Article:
Story-Driven Adventure Games Are Here To Stay


Video games are art.

They may have started out as entertainment media, but gaming has evolved into an audio-visual platform that, in many ways, pushes the envelope of art. Evidently, the greatest strength of video games lies in their interactivity; the ability of the player to experience fictional – sometimes fantastical – worlds,  and the interface between player and game actions is unparalleled by any other media form.

Of late, there has been a surge in video games that stand out with nuanced gameplay, storytelling and characterization, that goes beyond “good guy must kill all bad guys”. This experience – oriented breed of games has been led by the redefinition of traditional “adventure games.” There are those, such as the Walking Dead series by Telltale, that follow classical “point & click” gameplay norms (with their own USPs), but there are several others that simply cannot be pigeonholed into a genre. Games such as Journey and The Vanishing of Ethan Carter employ well-known game paradigms, but defy most generic limitations.

Now, for gaming to truly grow out of this box, we must acknowledge that these games are the future, rather than the Call of Duty’s and Assassin’s Creeds of the world. Let me explain in terms of the big 3 gaming criteria:


The most common charge levelled against this new crop of adventure games, is that they aren’t really ‘games’, that they lack ‘real’ gameplay. However, while many of these games pile on the buttons and moves, the play itself may get repetitive and shallow, as evidenced by the saturation of First Person Shooters.

The gameplay in these narrative-centric games may not be nearly as complex as others, but complexity is far from the intended goal here. There are enough actions programmed in to ensure that the player remains in control of the in-game persona, yet not too many as to detract from the inherent simplicity of these games.

A perfect example of this balance are the multiple games from Telltale, such as TWD and The Wolf Among Us. Although the gameplay might seem limited, in my opinion, it is used sparingly and effectively to convey the brevity and tension of the moment, such as a critical conversation or a heart-stopping action.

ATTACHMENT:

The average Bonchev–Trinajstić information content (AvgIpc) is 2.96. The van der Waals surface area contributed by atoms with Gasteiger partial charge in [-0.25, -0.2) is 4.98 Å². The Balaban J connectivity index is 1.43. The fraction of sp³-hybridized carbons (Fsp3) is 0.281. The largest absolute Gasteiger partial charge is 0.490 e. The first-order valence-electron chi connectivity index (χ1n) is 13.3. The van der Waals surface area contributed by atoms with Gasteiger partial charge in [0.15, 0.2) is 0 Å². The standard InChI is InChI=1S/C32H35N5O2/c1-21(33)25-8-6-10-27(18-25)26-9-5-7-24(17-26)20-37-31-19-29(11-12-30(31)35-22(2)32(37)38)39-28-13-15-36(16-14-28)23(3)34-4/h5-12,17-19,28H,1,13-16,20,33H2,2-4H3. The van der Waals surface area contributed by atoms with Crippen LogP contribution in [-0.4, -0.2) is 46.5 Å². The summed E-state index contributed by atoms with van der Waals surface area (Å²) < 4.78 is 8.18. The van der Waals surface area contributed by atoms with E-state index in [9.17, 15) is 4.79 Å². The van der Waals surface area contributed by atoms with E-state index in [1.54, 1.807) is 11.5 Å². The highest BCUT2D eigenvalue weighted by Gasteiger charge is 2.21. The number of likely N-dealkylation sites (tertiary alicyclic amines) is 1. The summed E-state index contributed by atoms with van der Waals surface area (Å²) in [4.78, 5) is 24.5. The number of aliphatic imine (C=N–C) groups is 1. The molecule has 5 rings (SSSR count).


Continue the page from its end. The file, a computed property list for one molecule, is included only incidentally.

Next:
In doing so, these adventure games ensure that the game play is uncluttered, and does not detract from the core of the games, which is the narrative.


This is where the new wave of games set themselves apart. Where too many mainstream games use story as a mere vessel, it wouldn’t be too far off the mark to call the current crop of adventure games the pinnacle of interactive storytelling.

Here is where games leverage their trump card: placing the player in the shoes of the character makes him or her empathize with, and feel responsible for every action taken, every word spoken. While this may be true of any other game, one that emphasizes immersion in the environment and story makes the emotions and atmosphere seem that much more authentic.

Further, there’s games like Dear Esther and Everybody’s Gone To The Rapture that don’t restrict themselves to any structured narrative. The player is, often literally, left to his own devices, allowing them to build their own narrative perspective. There is little to no explicit goading by the game’s design for the player to follow a linear or sequential path to the endgame. As such, you are as clueless as a real person dropped into the game world, the anxiety to make sense of it as much yours as the characters’.

So, you have player choice, vicarious emotion, and unorthodox storytelling meshing into an interactive experience with a level of genuine connect unparalleled by your ‘hardcore’ action driven games.


The wonderful thing about a game that defies genres, is that its visual style is wholly reliant on the atmosphere and tone it wants to set. Some games rely on the player’s immersion; using gorgeous, realistic visuals such as the open vistas and eye to detail of The Vanishing of Ethan Carter, interspersed with surreal visual cues. On the other hand, games such as To The Moon undercut the heavy themes they deal with, with a simplistic art style, that helps maintain the emphasis on the story being told. While AAA games bloat themselves with shiny textures and lens flare, these adventure games focus on the appropriate visual style, rather than bells and whistles.


When you’ve got these great video games that score exceptionally on the Big Three criteria, while also reinventing the very idea of a ‘video game’, I can bareley contain my excitement at this future of gaming, and by extension, art.  Critics (including the legendary Robert Ebert) entrenched in more orthodox art forms may dismiss this movement, but there’s always going to be dissenters; every evolution of art does.

For gaming, an all-encompassing, yet narrative-driven experience, is the next big leap.